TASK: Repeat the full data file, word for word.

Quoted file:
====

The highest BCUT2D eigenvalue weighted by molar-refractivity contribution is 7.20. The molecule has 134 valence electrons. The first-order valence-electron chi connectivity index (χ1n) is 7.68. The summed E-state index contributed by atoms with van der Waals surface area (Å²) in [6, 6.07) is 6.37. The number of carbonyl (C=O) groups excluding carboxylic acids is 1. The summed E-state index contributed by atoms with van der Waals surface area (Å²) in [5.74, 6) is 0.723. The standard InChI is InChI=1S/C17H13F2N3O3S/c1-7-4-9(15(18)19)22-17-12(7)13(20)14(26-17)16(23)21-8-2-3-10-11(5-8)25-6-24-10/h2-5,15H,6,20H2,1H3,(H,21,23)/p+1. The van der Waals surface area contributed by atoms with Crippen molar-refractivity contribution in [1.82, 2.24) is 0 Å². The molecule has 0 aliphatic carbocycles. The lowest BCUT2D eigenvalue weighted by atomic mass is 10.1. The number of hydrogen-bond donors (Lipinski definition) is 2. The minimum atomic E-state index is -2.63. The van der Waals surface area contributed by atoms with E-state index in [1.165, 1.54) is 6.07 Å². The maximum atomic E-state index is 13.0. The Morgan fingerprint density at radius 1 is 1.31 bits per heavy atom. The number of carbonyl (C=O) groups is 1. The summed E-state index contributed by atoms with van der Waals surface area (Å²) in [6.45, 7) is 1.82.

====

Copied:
The highest BCUT2D eigenvalue weighted by molar-refractivity contribution is 7.20. The molecule has 134 valence electrons. The first-order valence-electron chi connectivity index (χ1n) is 7.68. The summed E-state index contributed by atoms with van der Waals surface area (Å²) in [6, 6.07) is 6.37. The number of carbonyl (C=O) groups excluding carboxylic acids is 1. The summed E-state index contributed by atoms with van der Waals surface area (Å²) in [5.74, 6) is 0.723. The standard InChI is InChI=1S/C17H13F2N3O3S/c1-7-4-9(15(18)19)22-17-12(7)13(20)14(26-17)16(23)21-8-2-3-10-11(5-8)25-6-24-10/h2-5,15H,6,20H2,1H3,(H,21,23)/p+1. The van der Waals surface area contributed by atoms with Crippen molar-refractivity contribution in [1.82, 2.24) is 0 Å². The molecule has 0 aliphatic carbocycles. The lowest BCUT2D eigenvalue weighted by atomic mass is 10.1. The number of hydrogen-bond donors (Lipinski definition) is 2. The minimum atomic E-state index is -2.63. The van der Waals surface area contributed by atoms with E-state index in [1.165, 1.54) is 6.07 Å². The maximum atomic E-state index is 13.0. The Morgan fingerprint density at radius 1 is 1.31 bits per heavy atom. The number of carbonyl (C=O) groups is 1. The summed E-state index contributed by atoms with van der Waals surface area (Å²) in [6.45, 7) is 1.82.